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    • What do you think is the best way to combat fake, false news? How far will cognitive computing be able to suppress fake news from spreading? When the subjective factor can never be completely eliminated since the subject is integrated with the object, can a news item or reporting be really neutral?

    • Personally, the whole click through monetization process is the dope man. How many "reputable" and also less than reputable news organizations probably have 60% of their articles with something titled TRUMP in the article. Google and or something pays for the click through. It is only going to get worse unless humans are paid to screen and filter. Just my .02c.

    • I think the responsibility for combating fake news lies partly with individuals — we all need to learn to check facts before sharing something, no matter how much we agree with it — but it also lies partly with online services.

      Many online services these days are designed around maximizing user engagement. They encourage users to share things, like things, and comment on things, because the more that happens, the better the engagement numbers look, and the better the company looks to investors.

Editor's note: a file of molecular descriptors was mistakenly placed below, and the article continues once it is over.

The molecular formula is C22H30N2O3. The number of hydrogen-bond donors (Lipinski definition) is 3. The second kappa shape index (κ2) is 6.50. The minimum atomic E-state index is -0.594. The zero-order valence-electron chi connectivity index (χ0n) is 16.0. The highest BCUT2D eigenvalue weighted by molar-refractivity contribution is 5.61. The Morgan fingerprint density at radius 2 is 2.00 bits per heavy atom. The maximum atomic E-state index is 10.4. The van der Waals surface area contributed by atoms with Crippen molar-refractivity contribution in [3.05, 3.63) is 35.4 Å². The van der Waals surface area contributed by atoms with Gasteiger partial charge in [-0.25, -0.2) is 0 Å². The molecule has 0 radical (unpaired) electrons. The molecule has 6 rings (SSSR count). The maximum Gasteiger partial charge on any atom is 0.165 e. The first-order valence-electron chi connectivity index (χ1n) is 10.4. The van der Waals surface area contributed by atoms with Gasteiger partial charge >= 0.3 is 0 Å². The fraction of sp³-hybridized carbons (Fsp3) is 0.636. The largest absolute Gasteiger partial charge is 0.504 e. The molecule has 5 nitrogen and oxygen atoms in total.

But some of the most engaging content is content that makes people angry or indignant, since that makes them more likely to reply or share quickly without thinking. This ends up incentivizing the rapid spread of emotionally charged misinformation, and it de-incentivizes calm, thoughtful reflection. Some social networks thrive on this, because more eyeballs and more clicks means more ad dollars.

      Online services need to shift their incentives toward rewarding thoughtful, beneficial content and away from emotionally driven, rage-fueled content or the fight against fake news will continue to be an uphill battle.

    • I was at a picnic last night and someone I admire was there who works at YouTube. He said they have had to face the fact that the world changed since YouTube was founded and not just because of the scale of YouTube. They now have to do things with editorial judgement they thought they would never do.

      One of the most surprising things is how videos of conspiracy theories used to never get traction. They'd get voted down or ignored. But now for some reason they can get millions of views from fanatical followers.